Putting the 'U' in Civic Engagement
Wednesday, April 20, 2016
Co-written by Dr. Christopher B. Howard and Dr. Anthony Moretti.
Millions of our fellow Americans have spent the last few weeks engaged in that great act of civic duty — paying taxes. We grumble as we do it, but no matter how big or how small we think government should be, taxes are how we pay for what it provides. Don’t like how your taxes are spent? You’re in luck, because you have another great civic responsibility to fulfill: voting. But that’s another blog, for another day.
Those of us who work in higher education believe that instilling in our students that sense of civic duty is a critical part of our mission and essential to their well-being. Our students want to serve their communities and we need to give them opportunities to do so. As nonprofit institutions, we are keenly aware of how our communities support us, and we want to support them, too.
That’s why I recently joined more than 350 of his fellow college and university presidents and chancellors nationwide in signing the Campus Compact 30th Anniversary Action Statement, affirming that all institutions should do what is in the public’s best interests. The list of signatories includes small private liberal arts schools and large flagship public institutions, community colleges and technical schools — even a medical school. We recognize that we must better prepare our students to be engaged citizens when they graduate, and we know we must bring our own research capabilities to bear to improve civic engagement for our students.
New, fresh ideas about civic engagement are spreading across higher education. The silos that separated civic engagement and the academic curriculum have been torn down. We firmly believe the new paradigm — seeking the integration of student engagement into the curriculum — benefits faculty, students, and our communities. Service-learning incorporated into coursework challenges students to address stereotypes about other groups, work collaboratively with people who are not like them, recognize the levers of power in a society, and to critically reflect upon what they have experienced.
Civic engagement is fast becoming integral to the curriculum at Robert Morris University. Our Student Engagement Transcript, for example, has become a hallmark of an RMU education. All undergraduate students must successfully complete at least two categories of student engagement, and many do so in the area of service. Students who complete activities in all categories of student engagement are honored at commencement with our Renaissance Award. Examples of our students’ service include alternative spring breaks to Louisiana, New Jersey, and Tennessee to help people displaced by natural disasters or beset by poverty; nursing students providing health care to impoverished families in Nicaragua; and mentoring programs in partnership with Big Brothers Big Sisters.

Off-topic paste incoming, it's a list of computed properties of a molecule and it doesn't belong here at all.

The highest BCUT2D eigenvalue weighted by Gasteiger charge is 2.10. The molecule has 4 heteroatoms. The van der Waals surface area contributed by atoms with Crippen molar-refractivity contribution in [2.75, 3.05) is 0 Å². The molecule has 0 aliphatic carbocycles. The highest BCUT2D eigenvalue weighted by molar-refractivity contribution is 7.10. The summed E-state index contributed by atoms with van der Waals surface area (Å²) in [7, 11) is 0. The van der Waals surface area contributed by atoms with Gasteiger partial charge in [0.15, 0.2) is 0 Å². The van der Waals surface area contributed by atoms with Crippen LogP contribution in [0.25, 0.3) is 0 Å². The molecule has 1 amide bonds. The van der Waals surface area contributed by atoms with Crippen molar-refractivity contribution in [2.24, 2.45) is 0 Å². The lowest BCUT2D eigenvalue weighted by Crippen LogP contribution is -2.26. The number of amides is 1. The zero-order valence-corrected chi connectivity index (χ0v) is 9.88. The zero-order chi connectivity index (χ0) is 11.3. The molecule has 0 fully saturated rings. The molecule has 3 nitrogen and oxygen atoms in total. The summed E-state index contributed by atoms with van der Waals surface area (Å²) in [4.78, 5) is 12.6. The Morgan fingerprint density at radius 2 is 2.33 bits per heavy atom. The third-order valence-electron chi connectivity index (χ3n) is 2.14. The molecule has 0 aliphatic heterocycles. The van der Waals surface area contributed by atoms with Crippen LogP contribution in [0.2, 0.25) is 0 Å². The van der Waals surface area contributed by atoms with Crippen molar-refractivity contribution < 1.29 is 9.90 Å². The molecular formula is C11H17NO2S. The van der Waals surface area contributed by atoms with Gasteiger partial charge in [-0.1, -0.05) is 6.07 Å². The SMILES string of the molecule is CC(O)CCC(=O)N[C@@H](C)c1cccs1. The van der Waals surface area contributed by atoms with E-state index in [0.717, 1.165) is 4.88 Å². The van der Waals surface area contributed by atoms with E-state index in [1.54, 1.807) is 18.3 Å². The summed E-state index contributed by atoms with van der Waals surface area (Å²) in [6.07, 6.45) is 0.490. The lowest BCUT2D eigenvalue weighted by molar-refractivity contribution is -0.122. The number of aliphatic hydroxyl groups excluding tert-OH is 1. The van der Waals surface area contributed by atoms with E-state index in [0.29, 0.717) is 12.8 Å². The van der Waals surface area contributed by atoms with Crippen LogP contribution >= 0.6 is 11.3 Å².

Yet we need to do more. Anthony, as director of the RMU Center for Innovative Teaching and Directed Engaged Learning, is reconvening a Service Learning Task Force to address how RMU can adhere to best practices in service learning and civic engagement. Like our peer institutions, we embrace civic engagement because it is in the best interests of our students: those who take part in these kinds of activities are more likely to persist in their studies and to excel. It puts us on the right side of history.
And we have the data to prove it. The Gallup-Purdue Index, which I wrote about previously for the Huffington Post, shows that students who are very active in extracurricular activities and who have strong faculty and staff mentors — important components of any civic engagement and service learning program — are more likely to experience personal and professional well-being. We have certainly witnessed this with our own graduates.
Having recently been reclassified as a Doctoral University, RMU, like our peers, is committed to conducting research that assists with determining the best practices in 21st century institutional civic engagement. For example, Campus Compact’s The Research Universities Civic Engagement Network — which includes Duke, Stanford, and Arizona State universities, among others — explores the intersection of civic engagement, social innovation, and entrepreneurship. Institutions such as Drexel University, with its Lindy Center for Civic Engagement, are incorporating civic engagement into every aspect of campus life.
We urge more of our peers to follow their example and help our students make their communities better places than they found them.
This article was also printed in the Huffington Post. Click here to go to the article.
Dr. Christopher B. Howard is the eighth president of Robert Morris University in suburban Pittsburgh. Dr. Anthony Moretti is the director of the Center for Innovative Teaching and Directed Engaged Learning at Robert Morris University.